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Samba HowTo Guide
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What Winbind Provides

Winbind unifies UNIX and Windows NT account management by allowing a UNIX box to become a full member of an NT domain. Once this is done, the UNIX box will see NT users and groups as if they were “native” UNIX users and groups, allowing the NT domain to be used in much the same manner that NIS+ is used within UNIX-only environments.

The end result is that whenever a program on the UNIX machine asks the operating system to look up a user or group name, the query will be resolved by asking the NT domain controller for the specified domain to do the lookup. Because Winbind hooks into the operating system at a low level (via the NSS name resolution modules in the C library), this redirection to the NT domain controller is completely transparent.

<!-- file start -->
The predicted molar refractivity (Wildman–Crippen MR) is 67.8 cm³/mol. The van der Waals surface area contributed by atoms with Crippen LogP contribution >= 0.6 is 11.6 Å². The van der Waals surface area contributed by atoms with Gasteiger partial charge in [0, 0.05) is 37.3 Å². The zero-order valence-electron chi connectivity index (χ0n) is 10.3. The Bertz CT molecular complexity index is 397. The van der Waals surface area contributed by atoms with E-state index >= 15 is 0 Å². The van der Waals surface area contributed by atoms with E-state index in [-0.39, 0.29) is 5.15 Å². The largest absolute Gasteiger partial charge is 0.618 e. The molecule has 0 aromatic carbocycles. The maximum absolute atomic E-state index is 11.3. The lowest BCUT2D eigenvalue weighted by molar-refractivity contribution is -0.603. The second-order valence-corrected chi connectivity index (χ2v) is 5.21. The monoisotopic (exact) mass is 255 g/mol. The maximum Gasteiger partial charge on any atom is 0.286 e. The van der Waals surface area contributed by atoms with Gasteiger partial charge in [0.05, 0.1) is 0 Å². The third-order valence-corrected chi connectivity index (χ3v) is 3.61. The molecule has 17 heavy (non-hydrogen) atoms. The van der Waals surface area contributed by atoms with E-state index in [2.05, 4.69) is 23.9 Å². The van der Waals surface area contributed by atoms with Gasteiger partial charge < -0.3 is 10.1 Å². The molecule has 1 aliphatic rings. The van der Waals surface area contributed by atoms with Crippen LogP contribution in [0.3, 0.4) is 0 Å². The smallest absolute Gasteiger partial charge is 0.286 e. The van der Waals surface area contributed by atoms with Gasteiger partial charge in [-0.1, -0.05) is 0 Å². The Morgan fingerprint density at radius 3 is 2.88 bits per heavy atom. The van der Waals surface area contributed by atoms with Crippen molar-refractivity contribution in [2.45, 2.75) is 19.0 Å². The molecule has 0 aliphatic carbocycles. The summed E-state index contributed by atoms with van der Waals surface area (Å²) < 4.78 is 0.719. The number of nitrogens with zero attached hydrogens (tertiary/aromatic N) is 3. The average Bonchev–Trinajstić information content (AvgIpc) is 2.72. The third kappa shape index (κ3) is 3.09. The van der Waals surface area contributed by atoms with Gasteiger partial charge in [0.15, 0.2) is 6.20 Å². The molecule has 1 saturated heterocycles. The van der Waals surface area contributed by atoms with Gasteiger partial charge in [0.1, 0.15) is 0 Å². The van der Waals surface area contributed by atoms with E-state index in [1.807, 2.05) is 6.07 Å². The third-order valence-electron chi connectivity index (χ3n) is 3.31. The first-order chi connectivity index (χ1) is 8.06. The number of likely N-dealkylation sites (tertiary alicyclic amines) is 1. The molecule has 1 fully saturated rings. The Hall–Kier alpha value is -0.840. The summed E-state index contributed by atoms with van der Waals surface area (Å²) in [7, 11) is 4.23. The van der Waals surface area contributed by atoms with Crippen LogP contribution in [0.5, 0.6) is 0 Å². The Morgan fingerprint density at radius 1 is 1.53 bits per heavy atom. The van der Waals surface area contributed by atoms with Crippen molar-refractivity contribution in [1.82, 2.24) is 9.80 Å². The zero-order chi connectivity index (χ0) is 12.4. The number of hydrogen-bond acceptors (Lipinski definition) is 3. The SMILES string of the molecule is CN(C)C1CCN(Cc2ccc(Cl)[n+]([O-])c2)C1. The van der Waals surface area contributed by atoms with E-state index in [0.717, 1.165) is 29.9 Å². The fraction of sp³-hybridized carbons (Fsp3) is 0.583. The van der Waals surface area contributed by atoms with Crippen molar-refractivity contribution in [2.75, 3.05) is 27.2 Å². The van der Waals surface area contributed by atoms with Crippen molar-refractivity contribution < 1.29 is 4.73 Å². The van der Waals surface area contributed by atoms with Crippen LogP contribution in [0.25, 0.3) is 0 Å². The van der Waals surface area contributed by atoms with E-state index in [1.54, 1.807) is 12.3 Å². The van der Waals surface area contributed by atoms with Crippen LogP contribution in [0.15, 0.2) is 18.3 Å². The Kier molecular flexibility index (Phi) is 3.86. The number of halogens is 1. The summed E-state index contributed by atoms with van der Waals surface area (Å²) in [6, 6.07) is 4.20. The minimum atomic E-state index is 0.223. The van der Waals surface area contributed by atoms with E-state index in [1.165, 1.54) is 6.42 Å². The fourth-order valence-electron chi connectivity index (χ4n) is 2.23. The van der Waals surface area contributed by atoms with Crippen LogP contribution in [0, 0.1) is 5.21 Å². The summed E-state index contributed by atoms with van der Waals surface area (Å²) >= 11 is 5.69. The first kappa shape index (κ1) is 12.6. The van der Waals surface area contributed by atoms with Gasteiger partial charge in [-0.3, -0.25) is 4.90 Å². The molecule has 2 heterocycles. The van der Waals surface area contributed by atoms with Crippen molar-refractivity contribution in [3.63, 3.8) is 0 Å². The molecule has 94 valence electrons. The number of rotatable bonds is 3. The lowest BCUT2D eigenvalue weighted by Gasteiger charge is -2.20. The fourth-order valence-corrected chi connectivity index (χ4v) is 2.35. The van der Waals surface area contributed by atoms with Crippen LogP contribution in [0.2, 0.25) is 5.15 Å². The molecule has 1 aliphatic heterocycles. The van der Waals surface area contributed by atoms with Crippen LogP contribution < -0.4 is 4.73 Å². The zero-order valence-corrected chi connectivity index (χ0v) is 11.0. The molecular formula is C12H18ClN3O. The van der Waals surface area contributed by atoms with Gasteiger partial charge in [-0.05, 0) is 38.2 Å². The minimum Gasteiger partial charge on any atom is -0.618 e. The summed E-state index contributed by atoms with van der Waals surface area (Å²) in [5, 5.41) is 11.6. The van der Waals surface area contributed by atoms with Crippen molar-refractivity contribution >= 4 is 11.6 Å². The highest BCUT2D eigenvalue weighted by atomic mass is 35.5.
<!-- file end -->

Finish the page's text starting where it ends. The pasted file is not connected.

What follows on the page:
Users on the UNIX machine can then use NT user and group names as they would “native” UNIX names. They can chown files so they are owned by NT domain users or even login to the UNIX machine and run a UNIX X-Window session as a domain user.

The only obvious indication that Winbind is being used is that user and group names take the form DOMAIN\user and DOMAIN\group. This is necessary because it allows Winbind to determine that redirection to a domain controller is wanted for a particular lookup and which trusted domain is being referenced.

Additionally, Winbind provides an authentication service that hooks into the PAM system to provide authentication via an NT domain to any PAM-enabled applications. This capability solves the problem of synchronizing passwords between systems, since all passwords are stored in a single location (on the domain controller).

Samba HowTo Guide
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